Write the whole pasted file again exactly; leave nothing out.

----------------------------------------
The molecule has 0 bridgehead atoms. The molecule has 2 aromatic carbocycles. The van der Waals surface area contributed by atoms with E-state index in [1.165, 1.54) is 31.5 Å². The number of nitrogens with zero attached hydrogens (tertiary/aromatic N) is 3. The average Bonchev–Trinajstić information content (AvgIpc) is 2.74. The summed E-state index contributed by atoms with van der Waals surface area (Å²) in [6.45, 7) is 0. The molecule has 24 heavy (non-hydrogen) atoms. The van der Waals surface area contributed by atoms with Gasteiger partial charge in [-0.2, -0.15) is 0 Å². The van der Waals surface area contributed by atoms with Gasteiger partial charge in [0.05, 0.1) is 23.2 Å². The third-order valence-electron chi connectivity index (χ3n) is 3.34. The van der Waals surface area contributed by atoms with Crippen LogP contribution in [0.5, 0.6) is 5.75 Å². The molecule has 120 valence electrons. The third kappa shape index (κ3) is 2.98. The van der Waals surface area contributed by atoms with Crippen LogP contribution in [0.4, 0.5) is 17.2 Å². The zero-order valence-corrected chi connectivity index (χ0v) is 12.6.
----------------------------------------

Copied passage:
The molecule has 0 bridgehead atoms. The molecule has 2 aromatic carbocycles. The van der Waals surface area contributed by atoms with E-state index in [1.165, 1.54) is 31.5 Å². The number of nitrogens with zero attached hydrogens (tertiary/aromatic N) is 3. The average Bonchev–Trinajstić information content (AvgIpc) is 2.74. The summed E-state index contributed by atoms with van der Waals surface area (Å²) in [6.45, 7) is 0. The molecule has 24 heavy (non-hydrogen) atoms. The van der Waals surface area contributed by atoms with Gasteiger partial charge in [-0.2, -0.15) is 0 Å². The van der Waals surface area contributed by atoms with Gasteiger partial charge in [0.05, 0.1) is 23.2 Å². The third-order valence-electron chi connectivity index (χ3n) is 3.34. The van der Waals surface area contributed by atoms with Crippen LogP contribution in [0.5, 0.6) is 5.75 Å². The molecule has 120 valence electrons. The third kappa shape index (κ3) is 2.98. The van der Waals surface area contributed by atoms with Crippen LogP contribution in [0.4, 0.5) is 17.2 Å². The zero-order valence-corrected chi connectivity index (χ0v) is 12.6.